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J Infect Dis. 2013 Jun 1;207(11):1684-93. doi: 10.1093/infdis/jit084. Epub 2013 Mar 4.

Arginine transport is impaired in C57Bl/6 mouse macrophages as a result of a deletion in the promoter of Slc7a2 (CAT2), and susceptibility to Leishmania infection is reduced.

Author information

1
Macrophage Biology Group, Department of Physiology and Immunology, Universitat de Barcelona, Spain.

Abstract

Host genetic factors play a crucial role in immune response. To determine whether the differences between C57Bl/6 and BALB-C mice are due only to the production of cytokines by T-helper 1 cells or T-helper 2 cells, we obtained bone marrow-derived macrophages from both strains and incubated them with these cytokines. Although the induction of Nos2 and Arg1 was similar in the 2 strains, infectivity to Leishmania major differed, as did macrophage uptake of arginine, which was higher in BALB-C macrophages. The levels of interferon γ- and interleukin 4-dependent induction of the cationic amino acid transporter SLC7A2 (also known as "cationic amino acid transporter 2," or "CAT2") were decreased in macrophages from C57Bl/6 mice. This reduction was a result of a deletion in the promoter of one of the 4 AGGG repeats. These results demonstrate that the availability of arginine controls critical aspects of macrophage activation and reveal a factor for susceptibility to Leishmania infection.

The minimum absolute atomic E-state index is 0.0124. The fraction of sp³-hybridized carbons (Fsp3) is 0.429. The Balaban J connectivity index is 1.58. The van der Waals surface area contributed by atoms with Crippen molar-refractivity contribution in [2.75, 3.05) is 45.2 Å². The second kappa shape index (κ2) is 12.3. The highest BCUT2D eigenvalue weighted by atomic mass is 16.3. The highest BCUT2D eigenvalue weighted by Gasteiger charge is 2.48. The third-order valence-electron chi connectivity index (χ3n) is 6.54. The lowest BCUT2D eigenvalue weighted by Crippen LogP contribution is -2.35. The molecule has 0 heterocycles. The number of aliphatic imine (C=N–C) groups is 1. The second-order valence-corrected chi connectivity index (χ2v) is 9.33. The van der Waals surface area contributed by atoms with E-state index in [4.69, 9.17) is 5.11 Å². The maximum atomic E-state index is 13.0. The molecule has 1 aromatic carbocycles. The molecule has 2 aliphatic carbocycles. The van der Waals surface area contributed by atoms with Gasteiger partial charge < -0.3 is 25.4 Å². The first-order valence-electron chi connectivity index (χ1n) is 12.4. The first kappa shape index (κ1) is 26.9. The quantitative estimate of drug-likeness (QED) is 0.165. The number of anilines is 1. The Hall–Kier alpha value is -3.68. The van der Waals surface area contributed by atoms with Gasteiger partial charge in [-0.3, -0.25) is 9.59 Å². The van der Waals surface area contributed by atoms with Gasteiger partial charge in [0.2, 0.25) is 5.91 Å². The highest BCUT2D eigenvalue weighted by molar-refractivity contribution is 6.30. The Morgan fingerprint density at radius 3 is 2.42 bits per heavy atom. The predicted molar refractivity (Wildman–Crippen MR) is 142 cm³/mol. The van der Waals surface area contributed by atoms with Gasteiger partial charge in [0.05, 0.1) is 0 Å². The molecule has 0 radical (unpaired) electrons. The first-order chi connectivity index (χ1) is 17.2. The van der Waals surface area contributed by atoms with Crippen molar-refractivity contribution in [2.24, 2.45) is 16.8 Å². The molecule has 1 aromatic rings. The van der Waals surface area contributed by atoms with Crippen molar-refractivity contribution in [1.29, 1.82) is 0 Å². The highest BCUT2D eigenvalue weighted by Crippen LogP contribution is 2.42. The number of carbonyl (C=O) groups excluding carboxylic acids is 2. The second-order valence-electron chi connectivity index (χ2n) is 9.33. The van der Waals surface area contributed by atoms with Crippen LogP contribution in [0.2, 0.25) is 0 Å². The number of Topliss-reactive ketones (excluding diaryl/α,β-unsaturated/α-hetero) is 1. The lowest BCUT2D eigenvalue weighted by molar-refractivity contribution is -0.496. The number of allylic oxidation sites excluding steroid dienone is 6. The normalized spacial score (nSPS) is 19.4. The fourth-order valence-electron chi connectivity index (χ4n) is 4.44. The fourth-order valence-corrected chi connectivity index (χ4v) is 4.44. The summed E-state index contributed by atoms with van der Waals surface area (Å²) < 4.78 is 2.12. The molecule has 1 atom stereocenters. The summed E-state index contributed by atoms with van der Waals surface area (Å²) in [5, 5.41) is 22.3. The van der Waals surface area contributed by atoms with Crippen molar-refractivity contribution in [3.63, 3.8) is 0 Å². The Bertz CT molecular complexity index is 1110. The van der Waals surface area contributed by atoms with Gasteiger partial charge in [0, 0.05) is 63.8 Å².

PMID:
23460752
DOI:
10.1093/infdis/jit084
[Indexed for MEDLINE]

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